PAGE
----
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As more people have come online, the way people search has changed - so Google has overhauled its algorithms to better deal with the vague, rambling questions we bombard it with.

The new "Hummingbird" update was announced by Google at a shock-and-awe PR event held in the Menlo Park garage where the ad-slinger spent its early years.

Though Google declined to discuss the technology underlying the algorithm – a depressing break with the past – it did tell us that Hummingbird "makes results more useful and relevant, especially when you ask Google long, complex questions."

According to Google, as time has gone on we have used more sophisticated, conversational queries, and moved away from short directed terms like, say: site:theregister 2009 + IPv6.

Today, people – knowledgable Reg readers aside, that is – are much more likely to write: IPv6 article on the register with pictures from 2009, or something equally hard to parse.

In many ways, the conversational tone we take with Google nowadays is the same type of shift that happened when we moved from lower-level programming languages up to more abstract, expressive ones. If old Google was like C, Hummingbird is like Python or Ruby.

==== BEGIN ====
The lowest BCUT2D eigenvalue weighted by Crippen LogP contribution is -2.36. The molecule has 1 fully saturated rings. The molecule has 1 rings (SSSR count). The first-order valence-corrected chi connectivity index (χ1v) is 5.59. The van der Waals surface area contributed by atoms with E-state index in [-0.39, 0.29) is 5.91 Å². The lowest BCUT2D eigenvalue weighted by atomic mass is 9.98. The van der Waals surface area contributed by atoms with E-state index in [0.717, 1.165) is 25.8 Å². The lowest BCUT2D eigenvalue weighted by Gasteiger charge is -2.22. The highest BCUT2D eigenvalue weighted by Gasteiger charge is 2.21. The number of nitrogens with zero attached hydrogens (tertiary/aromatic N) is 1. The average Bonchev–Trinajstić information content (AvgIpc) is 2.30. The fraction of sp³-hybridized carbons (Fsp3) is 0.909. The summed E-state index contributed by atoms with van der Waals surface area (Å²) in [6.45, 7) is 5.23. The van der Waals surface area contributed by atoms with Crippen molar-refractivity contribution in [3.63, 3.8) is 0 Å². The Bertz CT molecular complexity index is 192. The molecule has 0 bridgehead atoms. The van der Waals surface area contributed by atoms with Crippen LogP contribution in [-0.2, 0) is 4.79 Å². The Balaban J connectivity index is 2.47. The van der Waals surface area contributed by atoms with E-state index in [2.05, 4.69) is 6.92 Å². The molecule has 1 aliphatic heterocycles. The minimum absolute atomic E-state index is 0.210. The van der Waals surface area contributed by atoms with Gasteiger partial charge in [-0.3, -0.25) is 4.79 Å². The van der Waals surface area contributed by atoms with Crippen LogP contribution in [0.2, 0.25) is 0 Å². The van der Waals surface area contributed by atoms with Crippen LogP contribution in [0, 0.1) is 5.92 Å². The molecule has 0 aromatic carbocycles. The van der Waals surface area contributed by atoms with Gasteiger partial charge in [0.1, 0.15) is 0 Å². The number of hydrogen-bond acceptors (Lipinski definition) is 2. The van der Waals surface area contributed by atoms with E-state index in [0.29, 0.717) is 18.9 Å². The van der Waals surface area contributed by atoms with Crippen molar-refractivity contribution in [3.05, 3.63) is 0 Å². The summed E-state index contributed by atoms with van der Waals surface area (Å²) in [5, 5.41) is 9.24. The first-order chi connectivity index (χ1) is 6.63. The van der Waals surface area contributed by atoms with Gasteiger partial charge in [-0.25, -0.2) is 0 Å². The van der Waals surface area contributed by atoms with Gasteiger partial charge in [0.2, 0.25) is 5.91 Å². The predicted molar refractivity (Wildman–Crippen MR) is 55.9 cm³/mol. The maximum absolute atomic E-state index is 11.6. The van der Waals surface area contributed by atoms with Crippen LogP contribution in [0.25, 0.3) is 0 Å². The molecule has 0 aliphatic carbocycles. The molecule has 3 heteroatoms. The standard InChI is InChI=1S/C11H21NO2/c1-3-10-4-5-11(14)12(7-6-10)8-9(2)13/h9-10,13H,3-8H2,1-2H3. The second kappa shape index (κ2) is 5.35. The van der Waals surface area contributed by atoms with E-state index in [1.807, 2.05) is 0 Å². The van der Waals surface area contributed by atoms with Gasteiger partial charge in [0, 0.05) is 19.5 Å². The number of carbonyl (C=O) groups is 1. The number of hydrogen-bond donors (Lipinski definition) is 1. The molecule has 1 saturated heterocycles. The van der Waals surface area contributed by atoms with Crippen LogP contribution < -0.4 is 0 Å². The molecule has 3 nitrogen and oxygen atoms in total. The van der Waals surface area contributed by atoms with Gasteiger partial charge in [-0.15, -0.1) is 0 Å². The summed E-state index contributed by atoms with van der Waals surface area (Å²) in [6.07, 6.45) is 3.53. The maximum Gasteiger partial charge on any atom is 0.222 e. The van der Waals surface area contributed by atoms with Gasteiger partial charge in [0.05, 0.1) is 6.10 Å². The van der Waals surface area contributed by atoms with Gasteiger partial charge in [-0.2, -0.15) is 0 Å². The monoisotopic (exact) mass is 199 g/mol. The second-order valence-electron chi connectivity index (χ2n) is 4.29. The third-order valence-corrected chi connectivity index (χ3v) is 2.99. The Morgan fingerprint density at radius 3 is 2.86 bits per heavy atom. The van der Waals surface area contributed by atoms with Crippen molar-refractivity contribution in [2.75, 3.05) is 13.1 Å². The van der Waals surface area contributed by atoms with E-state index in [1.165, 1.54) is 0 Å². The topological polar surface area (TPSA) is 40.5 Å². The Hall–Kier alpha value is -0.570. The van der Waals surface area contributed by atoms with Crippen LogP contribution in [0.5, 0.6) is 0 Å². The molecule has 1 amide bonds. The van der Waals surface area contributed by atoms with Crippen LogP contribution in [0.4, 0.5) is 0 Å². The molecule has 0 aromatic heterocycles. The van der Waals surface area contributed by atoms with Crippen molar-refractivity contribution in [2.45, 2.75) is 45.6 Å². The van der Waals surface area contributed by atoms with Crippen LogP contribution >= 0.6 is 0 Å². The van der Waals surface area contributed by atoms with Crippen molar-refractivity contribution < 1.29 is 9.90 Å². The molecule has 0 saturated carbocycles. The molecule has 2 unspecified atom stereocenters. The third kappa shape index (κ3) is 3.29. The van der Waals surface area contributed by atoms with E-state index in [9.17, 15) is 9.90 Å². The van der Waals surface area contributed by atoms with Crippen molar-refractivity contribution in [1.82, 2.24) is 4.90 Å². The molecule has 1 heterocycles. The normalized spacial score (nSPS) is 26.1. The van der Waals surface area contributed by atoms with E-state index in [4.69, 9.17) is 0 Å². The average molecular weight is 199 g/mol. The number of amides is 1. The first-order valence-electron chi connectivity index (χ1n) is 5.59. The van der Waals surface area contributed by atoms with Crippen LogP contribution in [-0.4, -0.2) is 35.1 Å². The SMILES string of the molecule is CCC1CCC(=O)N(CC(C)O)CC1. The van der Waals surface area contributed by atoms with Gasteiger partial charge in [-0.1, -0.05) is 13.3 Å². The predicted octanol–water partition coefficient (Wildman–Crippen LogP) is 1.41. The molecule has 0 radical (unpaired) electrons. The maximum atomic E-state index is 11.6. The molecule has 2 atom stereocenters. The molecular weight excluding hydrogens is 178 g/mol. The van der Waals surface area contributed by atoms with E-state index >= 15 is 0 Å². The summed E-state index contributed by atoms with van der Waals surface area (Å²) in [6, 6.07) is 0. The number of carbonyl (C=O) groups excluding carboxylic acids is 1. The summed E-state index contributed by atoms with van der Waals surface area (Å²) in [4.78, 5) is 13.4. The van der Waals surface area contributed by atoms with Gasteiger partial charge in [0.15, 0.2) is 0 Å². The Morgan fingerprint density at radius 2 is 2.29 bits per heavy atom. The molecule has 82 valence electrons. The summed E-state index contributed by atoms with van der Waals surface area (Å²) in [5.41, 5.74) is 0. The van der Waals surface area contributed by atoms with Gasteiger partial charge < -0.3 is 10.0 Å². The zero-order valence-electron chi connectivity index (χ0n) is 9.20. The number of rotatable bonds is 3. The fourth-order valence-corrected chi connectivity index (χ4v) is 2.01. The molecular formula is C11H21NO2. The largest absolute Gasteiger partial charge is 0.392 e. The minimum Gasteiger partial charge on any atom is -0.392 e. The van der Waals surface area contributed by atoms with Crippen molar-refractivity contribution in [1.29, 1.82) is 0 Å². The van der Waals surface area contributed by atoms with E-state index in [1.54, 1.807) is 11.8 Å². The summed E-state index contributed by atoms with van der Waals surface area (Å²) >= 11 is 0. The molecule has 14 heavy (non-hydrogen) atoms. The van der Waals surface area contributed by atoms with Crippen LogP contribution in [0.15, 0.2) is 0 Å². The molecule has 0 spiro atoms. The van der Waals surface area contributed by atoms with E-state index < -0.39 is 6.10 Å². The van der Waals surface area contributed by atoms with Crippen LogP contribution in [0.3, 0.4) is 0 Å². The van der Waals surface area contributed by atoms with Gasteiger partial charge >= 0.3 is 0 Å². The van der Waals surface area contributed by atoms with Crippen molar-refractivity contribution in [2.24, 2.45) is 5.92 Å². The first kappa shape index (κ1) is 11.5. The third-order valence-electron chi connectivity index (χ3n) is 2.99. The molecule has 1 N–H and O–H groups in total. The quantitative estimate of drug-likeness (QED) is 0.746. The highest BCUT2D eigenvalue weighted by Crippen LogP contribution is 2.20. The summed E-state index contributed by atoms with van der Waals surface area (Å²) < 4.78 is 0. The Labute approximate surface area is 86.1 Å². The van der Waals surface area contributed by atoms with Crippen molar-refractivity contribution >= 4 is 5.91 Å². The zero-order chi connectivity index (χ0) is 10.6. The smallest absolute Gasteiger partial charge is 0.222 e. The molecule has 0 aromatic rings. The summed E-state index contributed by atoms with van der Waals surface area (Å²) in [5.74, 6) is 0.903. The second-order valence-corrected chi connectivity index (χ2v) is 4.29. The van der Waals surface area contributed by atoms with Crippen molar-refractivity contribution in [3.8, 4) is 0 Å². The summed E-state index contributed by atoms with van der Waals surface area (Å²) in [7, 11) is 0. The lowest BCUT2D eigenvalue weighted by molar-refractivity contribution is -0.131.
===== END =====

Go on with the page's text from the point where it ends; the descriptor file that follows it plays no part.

"Hummingbird pays more attention to each word in the query, ensuring the whole query is taken into account – so if a resulting page is a bit less strong in general, but it's the most relevant to your search terms, that's the result you'll get," a Google spokesperson told El Reg. "And if there are plenty of relevant matches to your search terms, Hummingbird does a better job picking the strongest page for you."

The algorithm was deployed several weeks ago and is involved in 90 per cent of Google's search queries, we understand.

Alongside the Hummingbird updates, Google has also added features to its "Knowledge Graph" technology, which allows the search engine to deliver results directly on the query page.

You can now search "impressionistic artists" and the company will present you with a list of artists, and the option of switching genres. Another thing you can try out is "butter vs olive oil" to get a comparison of cholersterol, calories, and such.

But try searching "classical musicians" or "butter vs vegetable oil" and you're out of luck – for now, this is a very limited service, though Google does want to grow it over time.

The company has also added more voice features to its apps for mobile devices, so you can instruct Google to add a reminder to your calendar for when you walk into the office without touching the device.

"Ideally, you wouldn't need to pull out your phone or tap buttons to use Google. We're not quite there yet, but you can already do a lot with just your voice," the company's senior veep of search, Amit Singhal, wrote in a blog post announcing the move.

We welcome our voice-activated robo-librarian overlords. ®

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